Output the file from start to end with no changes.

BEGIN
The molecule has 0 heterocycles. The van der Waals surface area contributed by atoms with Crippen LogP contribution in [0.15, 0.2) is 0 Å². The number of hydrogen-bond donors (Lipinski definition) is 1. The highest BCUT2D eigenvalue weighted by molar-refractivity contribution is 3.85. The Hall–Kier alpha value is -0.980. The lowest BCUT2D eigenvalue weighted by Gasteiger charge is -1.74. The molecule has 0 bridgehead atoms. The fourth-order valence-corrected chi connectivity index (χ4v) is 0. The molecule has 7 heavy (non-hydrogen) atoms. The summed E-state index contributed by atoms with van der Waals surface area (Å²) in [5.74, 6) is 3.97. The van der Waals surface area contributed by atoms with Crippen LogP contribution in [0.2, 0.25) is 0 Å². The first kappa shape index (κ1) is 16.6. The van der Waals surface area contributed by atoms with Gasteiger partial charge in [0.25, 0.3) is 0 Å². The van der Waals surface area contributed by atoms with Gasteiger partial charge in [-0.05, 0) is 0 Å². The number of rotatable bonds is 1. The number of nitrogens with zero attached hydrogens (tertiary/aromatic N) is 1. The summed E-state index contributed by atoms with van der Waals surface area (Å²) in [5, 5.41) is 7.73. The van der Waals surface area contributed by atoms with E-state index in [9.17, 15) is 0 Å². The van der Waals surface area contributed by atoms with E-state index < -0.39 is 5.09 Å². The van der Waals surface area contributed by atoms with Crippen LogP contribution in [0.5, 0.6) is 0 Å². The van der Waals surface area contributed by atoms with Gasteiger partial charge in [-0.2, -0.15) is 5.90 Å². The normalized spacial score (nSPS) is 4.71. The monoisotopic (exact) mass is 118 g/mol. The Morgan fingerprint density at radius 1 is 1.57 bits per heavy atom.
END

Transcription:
The molecule has 0 heterocycles. The van der Waals surface area contributed by atoms with Crippen LogP contribution in [0.15, 0.2) is 0 Å². The number of hydrogen-bond donors (Lipinski definition) is 1. The highest BCUT2D eigenvalue weighted by molar-refractivity contribution is 3.85. The Hall–Kier alpha value is -0.980. The lowest BCUT2D eigenvalue weighted by Gasteiger charge is -1.74. The molecule has 0 bridgehead atoms. The fourth-order valence-corrected chi connectivity index (χ4v) is 0. The molecule has 7 heavy (non-hydrogen) atoms. The summed E-state index contributed by atoms with van der Waals surface area (Å²) in [5.74, 6) is 3.97. The van der Waals surface area contributed by atoms with Crippen LogP contribution in [0.2, 0.25) is 0 Å². The first kappa shape index (κ1) is 16.6. The van der Waals surface area contributed by atoms with Gasteiger partial charge in [0.25, 0.3) is 0 Å². The van der Waals surface area contributed by atoms with Gasteiger partial charge in [-0.05, 0) is 0 Å². The number of rotatable bonds is 1. The number of nitrogens with zero attached hydrogens (tertiary/aromatic N) is 1. The summed E-state index contributed by atoms with van der Waals surface area (Å²) in [5, 5.41) is 7.73. The van der Waals surface area contributed by atoms with E-state index in [9.17, 15) is 0 Å². The van der Waals surface area contributed by atoms with E-state index < -0.39 is 5.09 Å². The van der Waals surface area contributed by atoms with Crippen LogP contribution in [0.5, 0.6) is 0 Å². The van der Waals surface area contributed by atoms with Gasteiger partial charge in [-0.2, -0.15) is 5.90 Å². The normalized spacial score (nSPS) is 4.71. The monoisotopic (exact) mass is 118 g/mol. The Morgan fingerprint density at radius 1 is 1.57 bits per heavy atom.